incorporates ideas from both parties to address a pressing 
issue of the day: America's national debt.

                         BUDGET PROCESS REFORM

                              ----------                              

    There is no doubt congressional budget procedures are 
failing. Before last year, Congress had gone 5 straight years 
without passing a budget resolution, the key instrument for 
setting fiscal policy (although the House did pass its own 
budgets for fiscal years 2012 through 2015).
    Yet the lack of budget resolutions is only one symptom of 
congressional failure. As the practice eroded, budget deadlines 
were routinely missed (sometimes deliberately), spending limits 
were breached, oversight was ignored, and separate spending 
bills were typically combined into massive, omnibus measures 
that Members had too little time to study before they must vote 
on them. Although the House and Senate last year did pass a 
reconciliation bill pursuant to the budget resolution--the 
measure repealed the Affordable Care Act--the budget's 
discretionary spending levels were supplanted by a bipartisan 
spending agreement.
    Budgeting is inherently difficult, but current budget 
procedures contribute to the failures cited above. The process 
is complex, immensely time-consuming, frustrating, and 
difficult to understand--and far too often it fails to produce 
the results intended. As a result, over the past several years, 
legislators and policy experts have proposed a variety of 
specific, incremental changes to the process that they believe 
will make it more efficient and effective. Among the ideas 
proposed have been a joint budget resolution--which would call 
for the President's signature or veto--automatic continuing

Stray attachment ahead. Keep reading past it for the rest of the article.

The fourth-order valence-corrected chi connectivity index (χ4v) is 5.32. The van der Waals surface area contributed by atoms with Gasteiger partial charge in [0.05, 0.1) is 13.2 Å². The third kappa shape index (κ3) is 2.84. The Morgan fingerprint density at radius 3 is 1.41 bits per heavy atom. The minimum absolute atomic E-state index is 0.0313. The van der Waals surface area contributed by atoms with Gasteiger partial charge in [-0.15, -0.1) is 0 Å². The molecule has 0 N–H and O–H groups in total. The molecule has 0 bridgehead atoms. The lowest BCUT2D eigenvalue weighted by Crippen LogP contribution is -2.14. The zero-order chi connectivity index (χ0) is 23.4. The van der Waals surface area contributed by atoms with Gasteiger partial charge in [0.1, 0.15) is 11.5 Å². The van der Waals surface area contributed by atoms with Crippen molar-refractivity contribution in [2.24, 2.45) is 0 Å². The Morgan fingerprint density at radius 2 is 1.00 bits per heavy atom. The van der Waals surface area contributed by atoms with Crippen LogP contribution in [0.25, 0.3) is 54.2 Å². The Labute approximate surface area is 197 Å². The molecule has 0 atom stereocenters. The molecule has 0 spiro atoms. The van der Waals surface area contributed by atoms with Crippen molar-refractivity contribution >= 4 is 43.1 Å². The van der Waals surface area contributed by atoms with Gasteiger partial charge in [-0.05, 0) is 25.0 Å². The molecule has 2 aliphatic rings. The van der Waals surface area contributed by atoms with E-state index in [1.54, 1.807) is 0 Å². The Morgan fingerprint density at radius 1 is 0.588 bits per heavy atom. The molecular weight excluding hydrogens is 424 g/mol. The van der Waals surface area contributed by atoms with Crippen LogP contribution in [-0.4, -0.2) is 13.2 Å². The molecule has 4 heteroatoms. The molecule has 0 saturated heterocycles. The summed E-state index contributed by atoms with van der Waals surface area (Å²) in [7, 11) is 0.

resolutions, 2-year budgets and appropriations, and reform of 
budget baselines. What is needed, however, is a thorough 
overhaul of the congressional budget process: ``[T]he time for 
incremental reforms in the budget process is over. The Congress 
should blow it up and start over from first principles.''\254\
---------------------------------------------------------------------------
    \254\Alice M. Rivlin, first director of the Congressional Budget 
Office, testimony to the Committee on the Budget, U.S. House of 
Representatives, 21 September 2011.
---------------------------------------------------------------------------
    The following are some key principles for guiding a 
reevaluation of congressional budgeting procedures.

                  Exercising Constitutional Government

    Although America's Founders had little sense of formalized 
budget practices, they knew control over spending and taxation 
was one of the most powerful instruments of government--one 
that should rest with the legislature. ``This power of the 
purse,'' Madison wrote, ``may, in fact, be regarded as the most 
complete and effectual weapon with which any constitution can 
arm the immediate representatives of the people, for obtaining 
a redress of every grievance, and for carrying into effect 
every just and salutary measure.''\255\
---------------------------------------------------------------------------
    \255\The Federalist, No. 58.
---------------------------------------------------------------------------
    With today's budgets at nearly $4 trillion a year--more 
than one-fifth of the Nation's total economic output--budget 
matters affect nearly every aspect of government. ``The 
importance of conflicts over the size and distribution of the 
budget--failure to pass a budget on time or at all has become a 
sign of inability to govern--testifies to the overwhelming 
importance of budgeting. Nowadays the State of the Union and 
the state of the budget have become essentially 
equivalent.''\256\
---------------------------------------------------------------------------
    \256\Aaron B. Wildavsky, The New Politics of the Budgetary Process 
- Third Edition (New York: Addison-Wesley Educational Publishers Inc., 
1997) p. xxiii.
---------------------------------------------------------------------------
    Most process reform proposals focus on practical matters, 
aiming to establish a process that is more effective, 
efficient, and enforceable. This is perfectly understandable